Sketch in London, is situated at 9 Conduit Street, and is now a French restaurant which canals be found in Paris. This connection with France originated from the previous owners of Sketch; Dior. This townhouse used to have a design legacy around 1900’s, and was designed to be a very new, and quirky designers house. Max Clendinning was the architecture designer, but also created display cases for Dior’s ready-to-wear clothes and accessories, making a name for the ‘pop interior designer’. The whole room was painted in a mid-grey velvet to create a real sense of luxury: “throw the clothes into sharper relief, and seems to conform with the classical, refined elegance of the House of Dior itself.” This building will always be a part of the development of Dior and will also be a special place within the company.
Despite the wet and windy weather on Monday, I headed out at 9am to gain a true understanding on where shops are placed within central London; looking and individual brands and their key locations. How fashion brands create a visual presence on the hughstreet and the shopping districts; creating a strong and well developed awareness of the market level clusterings. In particular, I was focusing on Dior and the way the company had presented themselves to the audiences, and how they enticed their target market in competition with other big brands.
To start the exercise off, I started at Oxford Circus, making my way to Conduit St, which is where a lot of luxury brands are found – Vivienne Westwood, Donna Karan, Moschino, and most importantly Sketch – which is the original show room in London that Dior used to use; a lot of presence of the Dior company still lies there, and the feel of the brand is very much still present. Down this hughstreet is one of many Dior stores; this one predominately selling shoes and bags – which allowed me to explore the new Diorissimo bags for the first time. Then onto Saville Row – the home of tailoring in London, and where Henry Poole & Co and Norton & Sons can be found; all lined up offering something different with their tailoring. Each and every store looked sophisticated and well thought out – which is vital in that particular section of the fashion market. What was also very interesting is that I was able to watch a lot of adjustments and actual tailoring take place, as the lower level of the shop was visible from the street; letting the customers have a more personal experience with the individual store.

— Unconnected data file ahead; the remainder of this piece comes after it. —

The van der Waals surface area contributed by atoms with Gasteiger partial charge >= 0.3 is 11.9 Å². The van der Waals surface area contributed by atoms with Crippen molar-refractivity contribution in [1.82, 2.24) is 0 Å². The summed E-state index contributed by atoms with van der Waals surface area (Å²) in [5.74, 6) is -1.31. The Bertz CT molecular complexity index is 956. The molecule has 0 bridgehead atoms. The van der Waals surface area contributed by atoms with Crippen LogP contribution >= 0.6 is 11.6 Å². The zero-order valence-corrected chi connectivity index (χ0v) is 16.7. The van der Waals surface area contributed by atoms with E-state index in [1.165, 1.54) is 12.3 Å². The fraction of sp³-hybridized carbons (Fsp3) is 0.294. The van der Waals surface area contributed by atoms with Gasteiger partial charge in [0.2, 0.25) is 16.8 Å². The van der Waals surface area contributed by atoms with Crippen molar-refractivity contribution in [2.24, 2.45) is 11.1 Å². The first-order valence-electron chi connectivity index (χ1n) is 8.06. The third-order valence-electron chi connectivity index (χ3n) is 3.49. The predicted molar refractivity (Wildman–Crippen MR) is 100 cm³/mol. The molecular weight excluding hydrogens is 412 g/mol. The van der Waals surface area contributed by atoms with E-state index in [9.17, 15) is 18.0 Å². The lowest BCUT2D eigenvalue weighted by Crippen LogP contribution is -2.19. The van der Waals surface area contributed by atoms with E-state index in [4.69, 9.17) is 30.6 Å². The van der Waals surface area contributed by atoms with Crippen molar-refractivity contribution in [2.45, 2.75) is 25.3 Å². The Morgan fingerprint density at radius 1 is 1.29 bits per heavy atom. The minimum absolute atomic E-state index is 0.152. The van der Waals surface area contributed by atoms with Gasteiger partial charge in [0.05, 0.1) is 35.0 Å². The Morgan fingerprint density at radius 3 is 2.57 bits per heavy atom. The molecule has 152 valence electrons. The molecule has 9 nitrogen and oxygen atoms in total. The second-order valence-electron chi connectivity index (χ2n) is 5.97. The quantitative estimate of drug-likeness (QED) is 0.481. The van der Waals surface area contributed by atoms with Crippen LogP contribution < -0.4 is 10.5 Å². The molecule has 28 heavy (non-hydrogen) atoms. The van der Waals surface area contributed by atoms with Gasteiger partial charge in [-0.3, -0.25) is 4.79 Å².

With this close knit shopping sector, there are many different classes of shops; Haute Couture all the way to Economy, which was very interesting to look at the precise grouping and classes and where each shop was placed within the market. Stella McCartney is several doors down from the famous Hartnell Gallery, which sat right next to Matthew Williamson; this close connection between the shops is a clear grouping of the Brand Diffusion market. The hierarchy of fashion is something that is taken very seriously, and walking along Bond Street, Mayfair, Oxford street and even Conduit Street, it is very easy to identify the target audience for that particular street – a very in-depth and personal shopping experience.